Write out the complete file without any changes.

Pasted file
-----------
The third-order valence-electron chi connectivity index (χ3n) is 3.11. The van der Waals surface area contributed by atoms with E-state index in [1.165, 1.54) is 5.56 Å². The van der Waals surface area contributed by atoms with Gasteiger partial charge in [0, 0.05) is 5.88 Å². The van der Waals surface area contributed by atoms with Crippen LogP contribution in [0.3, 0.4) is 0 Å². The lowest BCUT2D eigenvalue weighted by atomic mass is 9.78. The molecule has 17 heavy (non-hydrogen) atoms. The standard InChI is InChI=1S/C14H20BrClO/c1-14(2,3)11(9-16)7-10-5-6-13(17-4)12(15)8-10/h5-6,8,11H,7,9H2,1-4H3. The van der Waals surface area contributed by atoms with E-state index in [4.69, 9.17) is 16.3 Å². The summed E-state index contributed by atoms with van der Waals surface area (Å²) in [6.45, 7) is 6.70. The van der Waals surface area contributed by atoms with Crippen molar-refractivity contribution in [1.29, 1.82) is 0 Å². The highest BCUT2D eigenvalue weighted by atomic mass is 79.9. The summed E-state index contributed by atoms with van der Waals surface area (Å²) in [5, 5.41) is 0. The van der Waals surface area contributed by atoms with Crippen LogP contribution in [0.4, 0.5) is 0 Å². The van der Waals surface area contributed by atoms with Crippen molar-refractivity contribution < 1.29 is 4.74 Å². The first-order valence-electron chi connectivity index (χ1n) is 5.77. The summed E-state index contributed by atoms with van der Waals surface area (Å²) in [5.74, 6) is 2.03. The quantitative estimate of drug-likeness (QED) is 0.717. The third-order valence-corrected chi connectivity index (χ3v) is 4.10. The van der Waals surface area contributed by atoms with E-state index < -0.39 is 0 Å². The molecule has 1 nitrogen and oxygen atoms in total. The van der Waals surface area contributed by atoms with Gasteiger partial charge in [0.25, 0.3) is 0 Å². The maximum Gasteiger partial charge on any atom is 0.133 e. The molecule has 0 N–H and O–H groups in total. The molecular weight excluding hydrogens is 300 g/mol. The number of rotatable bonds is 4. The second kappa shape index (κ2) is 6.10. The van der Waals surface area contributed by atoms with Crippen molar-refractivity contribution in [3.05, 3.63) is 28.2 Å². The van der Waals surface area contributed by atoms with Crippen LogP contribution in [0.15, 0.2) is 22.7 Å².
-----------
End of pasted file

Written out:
The third-order valence-electron chi connectivity index (χ3n) is 3.11. The van der Waals surface area contributed by atoms with E-state index in [1.165, 1.54) is 5.56 Å². The van der Waals surface area contributed by atoms with Gasteiger partial charge in [0, 0.05) is 5.88 Å². The van der Waals surface area contributed by atoms with Crippen LogP contribution in [0.3, 0.4) is 0 Å². The lowest BCUT2D eigenvalue weighted by atomic mass is 9.78. The molecule has 17 heavy (non-hydrogen) atoms. The standard InChI is InChI=1S/C14H20BrClO/c1-14(2,3)11(9-16)7-10-5-6-13(17-4)12(15)8-10/h5-6,8,11H,7,9H2,1-4H3. The van der Waals surface area contributed by atoms with E-state index in [4.69, 9.17) is 16.3 Å². The summed E-state index contributed by atoms with van der Waals surface area (Å²) in [6.45, 7) is 6.70. The van der Waals surface area contributed by atoms with Crippen molar-refractivity contribution in [1.29, 1.82) is 0 Å². The highest BCUT2D eigenvalue weighted by atomic mass is 79.9. The summed E-state index contributed by atoms with van der Waals surface area (Å²) in [5, 5.41) is 0. The van der Waals surface area contributed by atoms with Crippen LogP contribution in [0.4, 0.5) is 0 Å². The van der Waals surface area contributed by atoms with Crippen molar-refractivity contribution < 1.29 is 4.74 Å². The first-order valence-electron chi connectivity index (χ1n) is 5.77. The summed E-state index contributed by atoms with van der Waals surface area (Å²) in [5.74, 6) is 2.03. The quantitative estimate of drug-likeness (QED) is 0.717. The third-order valence-corrected chi connectivity index (χ3v) is 4.10. The van der Waals surface area contributed by atoms with E-state index < -0.39 is 0 Å². The molecule has 1 nitrogen and oxygen atoms in total. The van der Waals surface area contributed by atoms with Gasteiger partial charge in [0.25, 0.3) is 0 Å². The maximum Gasteiger partial charge on any atom is 0.133 e. The molecule has 0 N–H and O–H groups in total. The molecular weight excluding hydrogens is 300 g/mol. The number of rotatable bonds is 4. The second kappa shape index (κ2) is 6.10. The van der Waals surface area contributed by atoms with Crippen molar-refractivity contribution in [3.05, 3.63) is 28.2 Å². The van der Waals surface area contributed by atoms with Crippen LogP contribution in [0.15, 0.2) is 22.7 Å².